I love reading books. And I love watching how the characters talk. Oftentimes you can learn a lot about them just from their speech patterns.

An example would be two characters talking to each other. The trouble is if the author isn’t careful, they could wind up sounding alike.

If you really listen to people speak to one another, they rarely use grammatically correct sentences. Cops are terrible about that, and some of the bad guys are worse.

Cops for instance, especially when talking on the radio have a weird shorthand speech. It’s the minimum amount of words to get the maximum amount of information across. Toss in a 10 Code, and Grammarly goes into orbit over it. They speak with incomplete sentences, couldn’t care less about double negatives, and the like. Grammarly may complain that it’s an incomplete sentence and you, the writer, will need to make a decision. Do you want realism or a correct sentence. Or you may opt to rewrite it so it adheres to both standards.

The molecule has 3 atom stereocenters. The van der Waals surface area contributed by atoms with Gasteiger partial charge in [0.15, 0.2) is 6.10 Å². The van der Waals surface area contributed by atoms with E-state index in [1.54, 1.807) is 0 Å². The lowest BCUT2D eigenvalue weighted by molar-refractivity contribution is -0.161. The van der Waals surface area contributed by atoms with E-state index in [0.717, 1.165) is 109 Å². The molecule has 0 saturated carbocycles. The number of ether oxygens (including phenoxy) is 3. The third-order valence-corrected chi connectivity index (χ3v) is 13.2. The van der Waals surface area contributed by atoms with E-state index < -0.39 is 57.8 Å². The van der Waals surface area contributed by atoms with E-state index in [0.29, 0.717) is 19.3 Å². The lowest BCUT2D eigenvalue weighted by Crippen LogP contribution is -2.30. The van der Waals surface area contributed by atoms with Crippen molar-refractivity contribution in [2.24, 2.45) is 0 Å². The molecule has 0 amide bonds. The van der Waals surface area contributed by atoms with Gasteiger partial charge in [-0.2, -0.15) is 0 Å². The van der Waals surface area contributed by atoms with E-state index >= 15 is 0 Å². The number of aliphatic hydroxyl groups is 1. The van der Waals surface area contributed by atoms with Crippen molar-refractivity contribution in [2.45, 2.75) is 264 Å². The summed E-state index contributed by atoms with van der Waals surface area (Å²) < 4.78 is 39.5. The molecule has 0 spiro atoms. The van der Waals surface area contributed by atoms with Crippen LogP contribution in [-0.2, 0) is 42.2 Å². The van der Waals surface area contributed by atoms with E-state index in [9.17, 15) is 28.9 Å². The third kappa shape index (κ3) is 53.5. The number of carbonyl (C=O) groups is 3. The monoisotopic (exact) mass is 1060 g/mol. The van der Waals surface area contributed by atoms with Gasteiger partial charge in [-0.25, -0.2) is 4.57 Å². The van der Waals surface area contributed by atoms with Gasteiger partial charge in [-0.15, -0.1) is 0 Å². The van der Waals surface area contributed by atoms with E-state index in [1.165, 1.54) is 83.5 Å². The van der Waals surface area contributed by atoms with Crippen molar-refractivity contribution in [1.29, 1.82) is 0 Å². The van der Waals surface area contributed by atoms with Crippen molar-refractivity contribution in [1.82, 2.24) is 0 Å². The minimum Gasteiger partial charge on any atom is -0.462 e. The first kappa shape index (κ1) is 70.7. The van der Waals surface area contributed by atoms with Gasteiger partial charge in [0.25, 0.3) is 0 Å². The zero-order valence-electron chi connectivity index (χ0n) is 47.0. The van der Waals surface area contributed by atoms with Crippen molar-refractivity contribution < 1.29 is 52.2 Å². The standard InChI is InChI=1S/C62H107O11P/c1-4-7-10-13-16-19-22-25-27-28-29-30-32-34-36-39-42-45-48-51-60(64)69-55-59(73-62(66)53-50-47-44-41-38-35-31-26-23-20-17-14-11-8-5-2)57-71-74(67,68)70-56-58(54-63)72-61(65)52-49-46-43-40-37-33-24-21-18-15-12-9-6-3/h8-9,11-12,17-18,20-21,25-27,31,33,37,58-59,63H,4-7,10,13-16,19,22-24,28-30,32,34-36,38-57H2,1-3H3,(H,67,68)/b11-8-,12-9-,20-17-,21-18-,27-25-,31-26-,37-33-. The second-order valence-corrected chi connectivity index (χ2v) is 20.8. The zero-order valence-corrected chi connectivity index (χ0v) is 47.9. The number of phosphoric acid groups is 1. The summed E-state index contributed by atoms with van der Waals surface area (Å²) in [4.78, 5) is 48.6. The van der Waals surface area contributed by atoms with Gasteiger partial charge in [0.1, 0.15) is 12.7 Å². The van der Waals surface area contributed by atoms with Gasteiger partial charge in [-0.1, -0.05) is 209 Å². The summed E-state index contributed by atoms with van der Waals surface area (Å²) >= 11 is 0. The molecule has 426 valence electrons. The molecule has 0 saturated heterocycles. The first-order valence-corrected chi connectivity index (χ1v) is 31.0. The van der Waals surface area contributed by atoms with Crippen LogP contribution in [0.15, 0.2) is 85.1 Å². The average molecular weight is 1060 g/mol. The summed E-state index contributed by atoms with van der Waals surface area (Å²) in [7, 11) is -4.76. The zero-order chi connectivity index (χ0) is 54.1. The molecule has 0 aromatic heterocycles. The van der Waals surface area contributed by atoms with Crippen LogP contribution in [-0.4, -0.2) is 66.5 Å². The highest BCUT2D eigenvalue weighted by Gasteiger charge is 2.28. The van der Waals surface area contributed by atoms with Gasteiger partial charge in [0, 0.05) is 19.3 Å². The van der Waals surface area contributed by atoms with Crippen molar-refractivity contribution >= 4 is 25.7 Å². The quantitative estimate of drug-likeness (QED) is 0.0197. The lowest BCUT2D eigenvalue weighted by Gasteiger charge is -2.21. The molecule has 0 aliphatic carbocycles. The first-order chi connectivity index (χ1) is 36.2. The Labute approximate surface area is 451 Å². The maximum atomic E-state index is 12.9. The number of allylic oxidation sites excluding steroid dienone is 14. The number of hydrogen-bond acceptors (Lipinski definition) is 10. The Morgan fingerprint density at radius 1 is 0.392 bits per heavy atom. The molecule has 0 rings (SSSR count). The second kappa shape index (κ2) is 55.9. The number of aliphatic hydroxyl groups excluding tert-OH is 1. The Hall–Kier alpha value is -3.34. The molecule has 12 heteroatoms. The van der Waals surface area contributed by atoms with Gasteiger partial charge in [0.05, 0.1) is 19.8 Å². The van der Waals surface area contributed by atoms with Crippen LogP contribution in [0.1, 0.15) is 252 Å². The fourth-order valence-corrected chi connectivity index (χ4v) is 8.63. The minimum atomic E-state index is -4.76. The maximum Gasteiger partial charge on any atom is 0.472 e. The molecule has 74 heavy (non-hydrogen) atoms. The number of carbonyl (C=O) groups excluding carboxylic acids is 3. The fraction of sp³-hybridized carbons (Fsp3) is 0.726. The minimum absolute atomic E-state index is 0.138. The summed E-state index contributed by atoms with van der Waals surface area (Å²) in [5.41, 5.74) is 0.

It’s also rare for an officer to talk for an extended amount of time on the radio. The reason is simple. Other people might need it. Also, most police officers come from a military background, and keeping communications short is drilled into us.

You can also catch education levels and even personality by speech patterns. Will, RJ, and Pam all have college educations. That reflects in their speech.

Will took his degree in the hard sciences and can speak with greater technical ease than others. Will is also an ex-soldier and tends to talk in military terms as well. It would be safe to say he has two different voices. At home, or around people he’s comfortable with, he tends to be more relaxed in his speech patterns, will use contractions, and the like. In public, he has a police voice that tends to be very clear and precise. He does tailor what he has to say depending on who he’s talking to. If that’s a fairly uneducated person, he tends to speak in simpler terms, and takes his time. Among police officers or fellow warriors, he’ll let an occasional “shit” or “damn” through, but that’s as bad as his swearing ever gets. He’s embarrassed by that, but when it does come out, it means the situation warranted it.